“But in doing so our resources were separated, and therefore have not been as efficient as they could be. And with this separation there has been some confusion about who to call, whether you are from government or industry, when you have a cyber security issue.
“In recognition of these circumstances, the government decided to locate our key cyber security capabilities in the one facility and establish the Australian Cyber Security Centre.”

Cyber Security: Need for computer emergency response teams in Africa

Nkechi Isaac, media practitioner, recently said cybercrime, which is crime committed on the cyber space and/or the internet, is one of the fastest growing areas of crime.
Isaac further said more and more criminals are exploiting the speed, convenience and anonymity that modern information and communication technologies offer in order to commit a diverse range of criminal activities.
These criminal activities take in attacks against computer data and systems, identity theft, the distribution of child sexual abuse images, internet auction fraud, the penetration of online financial services, as well as the deployment of viruses, and various email scams such as phishing.
“The global nature of the Internet has allowed criminals to commit almost any illegal activity anywhere in the world, making it essential for all countries to adapt their domestic offline controls to cover crimes carried out in cyberspace.
“The use of the Internet by terrorists, particularly for recruitment and the incitement of radicalisation, poses a serious threat to national and international security,” explained Isaac.
The reporter also added that the threat of terrorism forces authorities to address security vulnerabilities related to information technology infrastructure such as power plants, electrical grids, information systems and the computer systems of government and major companies.
Accordingly, governments and major corporations in the African continent seriously need to repel cyber-attacks and recover the systems.
Economic Community of West African States (ECOWAS) Commissioner in charge of Information and Communication Technology, Isaias da Rosa stressed the need to develop a common platform within the African region to address cyber security since cybercrimes transcend borders.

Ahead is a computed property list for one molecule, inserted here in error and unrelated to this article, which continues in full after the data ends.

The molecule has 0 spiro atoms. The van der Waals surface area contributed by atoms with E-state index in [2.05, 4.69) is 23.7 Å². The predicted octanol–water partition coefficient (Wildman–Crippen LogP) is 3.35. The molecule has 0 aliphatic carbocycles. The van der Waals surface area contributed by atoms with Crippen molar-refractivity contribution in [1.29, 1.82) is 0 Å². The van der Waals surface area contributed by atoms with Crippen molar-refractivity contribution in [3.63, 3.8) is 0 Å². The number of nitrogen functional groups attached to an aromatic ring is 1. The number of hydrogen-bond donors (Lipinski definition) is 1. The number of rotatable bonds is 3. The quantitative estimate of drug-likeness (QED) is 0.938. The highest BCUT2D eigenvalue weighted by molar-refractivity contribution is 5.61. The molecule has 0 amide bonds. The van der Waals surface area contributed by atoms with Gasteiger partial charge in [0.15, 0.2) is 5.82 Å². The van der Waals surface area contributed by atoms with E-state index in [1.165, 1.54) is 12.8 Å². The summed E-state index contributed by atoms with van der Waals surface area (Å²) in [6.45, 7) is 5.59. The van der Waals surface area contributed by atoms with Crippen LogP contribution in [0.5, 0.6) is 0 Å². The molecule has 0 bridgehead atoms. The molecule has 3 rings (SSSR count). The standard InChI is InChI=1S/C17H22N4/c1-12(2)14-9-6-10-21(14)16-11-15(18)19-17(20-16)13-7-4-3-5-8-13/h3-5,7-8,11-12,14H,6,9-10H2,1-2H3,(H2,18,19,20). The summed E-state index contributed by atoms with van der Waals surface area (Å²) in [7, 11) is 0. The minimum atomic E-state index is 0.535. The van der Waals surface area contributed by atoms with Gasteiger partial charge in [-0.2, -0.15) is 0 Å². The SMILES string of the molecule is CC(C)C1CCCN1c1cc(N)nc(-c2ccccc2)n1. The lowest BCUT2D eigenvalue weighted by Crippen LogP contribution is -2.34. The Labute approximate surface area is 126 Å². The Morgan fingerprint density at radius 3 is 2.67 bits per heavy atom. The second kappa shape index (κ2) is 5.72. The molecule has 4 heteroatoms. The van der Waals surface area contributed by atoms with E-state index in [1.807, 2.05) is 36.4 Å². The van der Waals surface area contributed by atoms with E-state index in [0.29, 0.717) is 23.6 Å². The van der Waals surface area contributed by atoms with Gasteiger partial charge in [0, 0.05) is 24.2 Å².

“As a region, Africa must begin to cooperate to deal with cyber threats at national and regional levels. Cyber security is a global challenge and we need to fight it with a strong strategic view, keeping in mind that we need to coordinate and collaborate to better address it,” he said.
“The fight against cybercrime requires collaboration and coordinated effort among all stakeholders such as government bodies, educational institutions, business organisations and law enforcement authorities,” added Rosa.
Eric Tamarkin, Institute for Security Studies consultant, agrees: “To facilitate collaboration and the sharing of cyber threat information in real time, it is essential to have 24/7 cyber-watch centres.”
Africa should therefore develop robust Computer Emergency Readiness Teams (CERTs) to respond to cyber incidents as well as to provide technical assistance to hacked businesses and disseminate timely notifications regarding current and potential threats.
This means that the continent of Africa should establish a body to monitor and report cybercrimes across borders. This body should consist of experienced and well qualified people that can effectively handle computer security incidents.